The universe of publicly-traded doughnut companies just got a lot smaller thanks to German private equity firm JAB Holding's acquisition of Krispy Kreme (KKD). I, for one, am not happy with the $1.35 billion, $21 per share deal.
Yesterday's headlines on the news heralded the 24% premium the transaction "handed" KKD shareholders relative to Friday's close, but it simply isn't enough. The fact that this was a $26 stock back in late 2013 may be meaningless as an argument. But what's not meaningless is that this was a company on the mend and the future was bright.
You know the Krispy Kreme story. It's a former cult stock that nearly imploded but managed to stage an incredible under-the-radar comeback. Back in the spotlight, KKD began to grow again, this time via international franchises. What was long thought of as a U.S. company ended its latest fiscal year with more than 73% of its 1,121 stores outside the U.S.
Now it will be in the hands of JAB, which is assembling quite the portfolio of brand names, including Kerurig Green Mountain, Peet's Coffee and Tea, and Caribou coffee. It sounds as though JAB may be trying to corner the coffee and doughnut market and I hope the Federal Trade Commission, which has made all sorts of trouble for the innocuous Staples/Office Depot merger, is paying attention. I don't mind paying more for paper and pencils, but protect my coffee and doughnuts!)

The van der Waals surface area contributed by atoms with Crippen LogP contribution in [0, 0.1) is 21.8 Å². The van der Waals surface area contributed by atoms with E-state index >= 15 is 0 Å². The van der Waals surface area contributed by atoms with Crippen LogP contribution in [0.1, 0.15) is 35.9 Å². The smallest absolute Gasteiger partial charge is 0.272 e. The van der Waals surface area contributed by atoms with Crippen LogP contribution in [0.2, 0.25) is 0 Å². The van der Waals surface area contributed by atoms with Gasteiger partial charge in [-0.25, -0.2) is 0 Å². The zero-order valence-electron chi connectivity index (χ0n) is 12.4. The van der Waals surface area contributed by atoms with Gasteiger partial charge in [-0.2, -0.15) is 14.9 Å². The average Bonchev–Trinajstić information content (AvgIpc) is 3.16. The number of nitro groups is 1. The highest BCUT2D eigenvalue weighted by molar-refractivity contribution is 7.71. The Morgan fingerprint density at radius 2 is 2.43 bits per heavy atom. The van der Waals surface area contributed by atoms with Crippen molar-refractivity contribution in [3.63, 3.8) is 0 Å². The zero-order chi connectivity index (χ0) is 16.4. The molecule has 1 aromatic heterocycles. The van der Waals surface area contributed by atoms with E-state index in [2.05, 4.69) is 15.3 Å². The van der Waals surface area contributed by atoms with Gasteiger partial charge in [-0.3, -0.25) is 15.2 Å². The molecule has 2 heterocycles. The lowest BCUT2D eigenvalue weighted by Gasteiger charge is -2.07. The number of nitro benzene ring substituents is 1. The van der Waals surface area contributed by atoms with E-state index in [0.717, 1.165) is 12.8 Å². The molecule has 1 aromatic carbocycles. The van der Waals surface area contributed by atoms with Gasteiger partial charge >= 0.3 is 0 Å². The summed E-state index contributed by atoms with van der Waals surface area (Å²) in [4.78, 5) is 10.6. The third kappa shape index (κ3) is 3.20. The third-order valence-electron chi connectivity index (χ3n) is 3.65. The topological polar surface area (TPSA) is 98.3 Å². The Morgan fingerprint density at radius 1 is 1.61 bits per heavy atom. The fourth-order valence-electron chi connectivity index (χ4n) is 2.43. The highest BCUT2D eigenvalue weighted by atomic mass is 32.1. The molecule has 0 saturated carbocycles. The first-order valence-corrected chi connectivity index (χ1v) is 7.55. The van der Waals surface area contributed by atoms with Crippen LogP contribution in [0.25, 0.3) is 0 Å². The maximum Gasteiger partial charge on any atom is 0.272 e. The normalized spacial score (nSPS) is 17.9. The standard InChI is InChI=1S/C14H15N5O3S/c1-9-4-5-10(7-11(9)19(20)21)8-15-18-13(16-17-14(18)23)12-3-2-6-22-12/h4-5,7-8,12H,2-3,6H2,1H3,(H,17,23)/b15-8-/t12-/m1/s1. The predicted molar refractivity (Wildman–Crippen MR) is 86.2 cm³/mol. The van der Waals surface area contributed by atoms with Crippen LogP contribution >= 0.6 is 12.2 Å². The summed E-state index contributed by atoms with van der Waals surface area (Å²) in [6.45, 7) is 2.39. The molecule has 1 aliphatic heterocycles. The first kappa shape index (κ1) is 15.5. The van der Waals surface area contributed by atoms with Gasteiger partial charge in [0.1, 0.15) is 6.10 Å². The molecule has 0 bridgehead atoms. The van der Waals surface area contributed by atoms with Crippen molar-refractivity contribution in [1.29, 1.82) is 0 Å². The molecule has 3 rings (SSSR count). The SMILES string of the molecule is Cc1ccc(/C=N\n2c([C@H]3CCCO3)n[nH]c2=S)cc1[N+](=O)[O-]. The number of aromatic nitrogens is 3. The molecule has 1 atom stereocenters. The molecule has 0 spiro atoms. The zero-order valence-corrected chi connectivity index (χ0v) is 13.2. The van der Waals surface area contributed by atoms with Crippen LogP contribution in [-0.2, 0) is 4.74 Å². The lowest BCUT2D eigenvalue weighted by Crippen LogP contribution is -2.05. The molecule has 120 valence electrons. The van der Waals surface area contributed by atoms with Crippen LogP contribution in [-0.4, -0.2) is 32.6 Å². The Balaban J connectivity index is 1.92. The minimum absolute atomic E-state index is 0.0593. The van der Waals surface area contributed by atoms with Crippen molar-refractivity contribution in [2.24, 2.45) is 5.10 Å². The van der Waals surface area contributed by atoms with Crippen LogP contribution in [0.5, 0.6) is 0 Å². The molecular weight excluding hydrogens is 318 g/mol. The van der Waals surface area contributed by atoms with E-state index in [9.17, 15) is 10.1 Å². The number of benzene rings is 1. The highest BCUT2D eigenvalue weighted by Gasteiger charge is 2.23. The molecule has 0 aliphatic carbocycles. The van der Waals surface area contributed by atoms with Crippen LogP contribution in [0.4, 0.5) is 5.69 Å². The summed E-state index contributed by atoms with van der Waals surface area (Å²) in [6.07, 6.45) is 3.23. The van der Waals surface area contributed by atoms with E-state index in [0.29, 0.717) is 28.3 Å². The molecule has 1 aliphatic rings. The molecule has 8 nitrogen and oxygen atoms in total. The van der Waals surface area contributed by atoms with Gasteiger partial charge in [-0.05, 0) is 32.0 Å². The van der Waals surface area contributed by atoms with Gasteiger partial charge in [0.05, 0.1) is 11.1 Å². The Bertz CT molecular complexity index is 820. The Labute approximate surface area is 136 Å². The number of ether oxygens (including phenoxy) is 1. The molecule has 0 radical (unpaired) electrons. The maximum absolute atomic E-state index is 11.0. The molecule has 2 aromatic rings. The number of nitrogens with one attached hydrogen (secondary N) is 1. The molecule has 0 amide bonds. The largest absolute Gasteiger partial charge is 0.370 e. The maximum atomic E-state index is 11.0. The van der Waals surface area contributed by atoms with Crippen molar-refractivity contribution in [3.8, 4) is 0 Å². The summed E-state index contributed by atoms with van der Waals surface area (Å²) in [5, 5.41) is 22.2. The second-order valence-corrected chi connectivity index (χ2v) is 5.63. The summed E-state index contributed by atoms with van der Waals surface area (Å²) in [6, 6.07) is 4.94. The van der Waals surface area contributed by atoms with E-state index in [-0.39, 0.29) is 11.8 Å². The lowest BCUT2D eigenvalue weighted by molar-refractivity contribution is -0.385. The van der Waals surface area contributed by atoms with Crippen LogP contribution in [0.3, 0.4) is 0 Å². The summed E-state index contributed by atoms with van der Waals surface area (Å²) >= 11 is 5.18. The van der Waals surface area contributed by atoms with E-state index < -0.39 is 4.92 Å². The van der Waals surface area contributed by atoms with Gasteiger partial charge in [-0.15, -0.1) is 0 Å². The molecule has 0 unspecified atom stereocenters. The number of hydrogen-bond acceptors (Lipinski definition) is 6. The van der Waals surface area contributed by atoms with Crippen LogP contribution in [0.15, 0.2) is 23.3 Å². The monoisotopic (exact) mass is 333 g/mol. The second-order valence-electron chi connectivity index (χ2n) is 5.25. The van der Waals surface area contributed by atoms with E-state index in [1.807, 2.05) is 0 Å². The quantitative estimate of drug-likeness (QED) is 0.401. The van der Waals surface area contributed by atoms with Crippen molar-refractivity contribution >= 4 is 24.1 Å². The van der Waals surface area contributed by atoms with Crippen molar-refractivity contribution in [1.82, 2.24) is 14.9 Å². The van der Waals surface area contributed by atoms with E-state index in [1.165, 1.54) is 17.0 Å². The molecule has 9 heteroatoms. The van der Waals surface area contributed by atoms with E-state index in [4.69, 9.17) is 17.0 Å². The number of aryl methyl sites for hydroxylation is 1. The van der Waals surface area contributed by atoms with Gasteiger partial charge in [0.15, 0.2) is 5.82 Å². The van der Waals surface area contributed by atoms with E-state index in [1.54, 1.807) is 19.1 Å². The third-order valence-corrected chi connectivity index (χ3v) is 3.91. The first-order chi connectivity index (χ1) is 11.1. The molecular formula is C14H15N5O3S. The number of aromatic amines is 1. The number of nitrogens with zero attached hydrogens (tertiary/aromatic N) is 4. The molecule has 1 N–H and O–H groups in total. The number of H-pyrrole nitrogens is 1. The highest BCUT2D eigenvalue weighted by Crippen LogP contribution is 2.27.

I always thought it would come to this for KKD. An entity would see the value offered by the brand name and make a play for it. It's a smart deal for JAB, which, along with a thriving international franchise business will also receive a nice real estate portfolio, which includes 37 owned stores (land and building) and another 38 (building only). JAB also gets a company with a very clean balance sheet, including $51 million in cash and just $12 million in debt.
I'd have been much happier with a $27-a-share takeout price, which represents 30x next year's consensus earnings estimates. Otherwise, I'd have been fine with no deal at all at this point. Longer term, I believe KKD would have continued along the path of success it has enjoyed since the comeback began in 2010. The wine simply needed more time to age.
This is not the first time, nor will it be the last, that I've been disappointed with a takeout bid for names in my portfolio. General Dynamics got Force Protection way too cheaply in 2011. Sumitomo got a great deal for Midas in 2012. Sellers usually always value their assets higher than buyers do.
But $21 for Krispy Kreme?